The third additional report related to the Mine Health and Safety Council (MHSC). Although the Council had received a clean bill of health when it came to the financial statements, there were some very serious governance issues. The Auditor-General (AG) had listed 18 governance categories, and the group felt that MHSC had failed in every one of them. The group had debated whether it was necessary to call in the Council, but had decided that because the financial statements were in order, apart from one report of R86 000 fraud, as a first step questions should be sent to the Council for written responses, after which Group 1 would consider whether the Council needed to be called in at a later stage.
The only entity out of the 34 considered by this group, with an unqualified report with no matters of emphasis was the Council for Scientific and Industrial Research (CSIR), which Mr Ainslie said Members should read to “rekindle your pride as to what our country is doing in terms of research”.
Group Two Report back
Ms T Chiloane (ANC) told the Committee that this group had 14 report-backs. The first report related to the Municipal Demarcation Board (MDB). This had received an unqualified opinion from the AG. The group had no concerns with the MDB, as the entity had a clean bill of health. Its expenditure was 96.8%.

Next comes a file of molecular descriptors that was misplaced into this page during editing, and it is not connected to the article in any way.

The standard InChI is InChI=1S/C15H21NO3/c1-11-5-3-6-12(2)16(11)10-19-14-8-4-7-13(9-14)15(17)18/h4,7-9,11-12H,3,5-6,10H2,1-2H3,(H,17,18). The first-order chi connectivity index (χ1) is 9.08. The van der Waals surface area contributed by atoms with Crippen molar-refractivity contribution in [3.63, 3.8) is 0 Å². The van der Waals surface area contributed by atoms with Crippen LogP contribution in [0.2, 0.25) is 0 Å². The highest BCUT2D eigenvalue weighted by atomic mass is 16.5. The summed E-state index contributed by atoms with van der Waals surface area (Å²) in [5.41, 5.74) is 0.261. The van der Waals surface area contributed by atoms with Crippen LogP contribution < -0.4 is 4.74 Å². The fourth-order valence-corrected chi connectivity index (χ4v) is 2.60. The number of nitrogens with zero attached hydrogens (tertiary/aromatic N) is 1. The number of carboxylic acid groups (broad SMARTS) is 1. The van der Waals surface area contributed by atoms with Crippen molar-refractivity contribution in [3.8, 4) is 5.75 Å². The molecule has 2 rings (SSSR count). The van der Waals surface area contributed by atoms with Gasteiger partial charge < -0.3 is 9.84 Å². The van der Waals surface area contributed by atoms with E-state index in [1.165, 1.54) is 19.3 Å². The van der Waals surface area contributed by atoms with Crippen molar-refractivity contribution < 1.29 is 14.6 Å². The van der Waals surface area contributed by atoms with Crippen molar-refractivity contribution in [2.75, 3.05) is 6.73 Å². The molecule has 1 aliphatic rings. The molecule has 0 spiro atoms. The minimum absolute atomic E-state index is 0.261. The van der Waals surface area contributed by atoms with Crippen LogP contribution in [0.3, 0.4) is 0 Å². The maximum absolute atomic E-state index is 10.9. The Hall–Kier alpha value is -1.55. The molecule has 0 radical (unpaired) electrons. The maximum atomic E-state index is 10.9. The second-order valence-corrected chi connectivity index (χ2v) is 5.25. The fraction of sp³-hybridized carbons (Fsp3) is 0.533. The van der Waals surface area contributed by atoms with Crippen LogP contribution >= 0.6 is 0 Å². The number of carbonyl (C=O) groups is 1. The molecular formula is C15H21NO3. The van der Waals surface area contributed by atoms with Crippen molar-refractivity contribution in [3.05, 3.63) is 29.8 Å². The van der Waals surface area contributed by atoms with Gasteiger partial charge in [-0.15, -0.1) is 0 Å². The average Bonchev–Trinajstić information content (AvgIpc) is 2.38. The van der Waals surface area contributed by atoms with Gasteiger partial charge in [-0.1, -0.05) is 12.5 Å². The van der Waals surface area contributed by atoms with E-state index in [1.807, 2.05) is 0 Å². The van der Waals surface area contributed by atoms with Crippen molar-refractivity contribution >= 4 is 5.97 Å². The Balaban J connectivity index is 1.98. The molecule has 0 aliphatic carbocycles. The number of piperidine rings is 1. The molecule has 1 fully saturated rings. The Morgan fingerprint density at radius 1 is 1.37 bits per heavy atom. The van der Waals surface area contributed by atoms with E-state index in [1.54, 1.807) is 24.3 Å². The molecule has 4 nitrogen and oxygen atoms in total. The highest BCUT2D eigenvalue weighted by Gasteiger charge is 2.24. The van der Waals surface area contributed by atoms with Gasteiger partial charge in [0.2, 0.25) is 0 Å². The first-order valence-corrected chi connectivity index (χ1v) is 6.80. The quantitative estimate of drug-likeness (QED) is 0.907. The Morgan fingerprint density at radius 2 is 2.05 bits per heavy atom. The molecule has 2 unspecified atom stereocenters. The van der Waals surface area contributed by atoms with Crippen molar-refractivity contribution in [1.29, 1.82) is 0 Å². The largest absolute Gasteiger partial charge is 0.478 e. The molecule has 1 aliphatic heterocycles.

The second report related to the Films and Publication Board (FPB). It had a budget of R519 million and received a qualified report. The group was concerned about the way in which the property, plant and equipment and the assets register were designated in the financial statements. The initial costs of the finance list were not accurately calculated. There was also an omission to disclose irregular expenditure amounting to R1.2 million. The group recommended that the entity be called in for a hearing.
The third entity was the Independent Electoral Commission (IEC). This had a budget of over R1 billion. The AG's opinion was unqualified, but there was emphasis of matter. There were concerns with regard to irregular expenditure. Cheques were written without the approval of National Treasury. There was non compliance with some aspects of the Public Finance Management Act (PFMA) and National Treasury regulations. The group recommended that the IEC be called in for a hearing.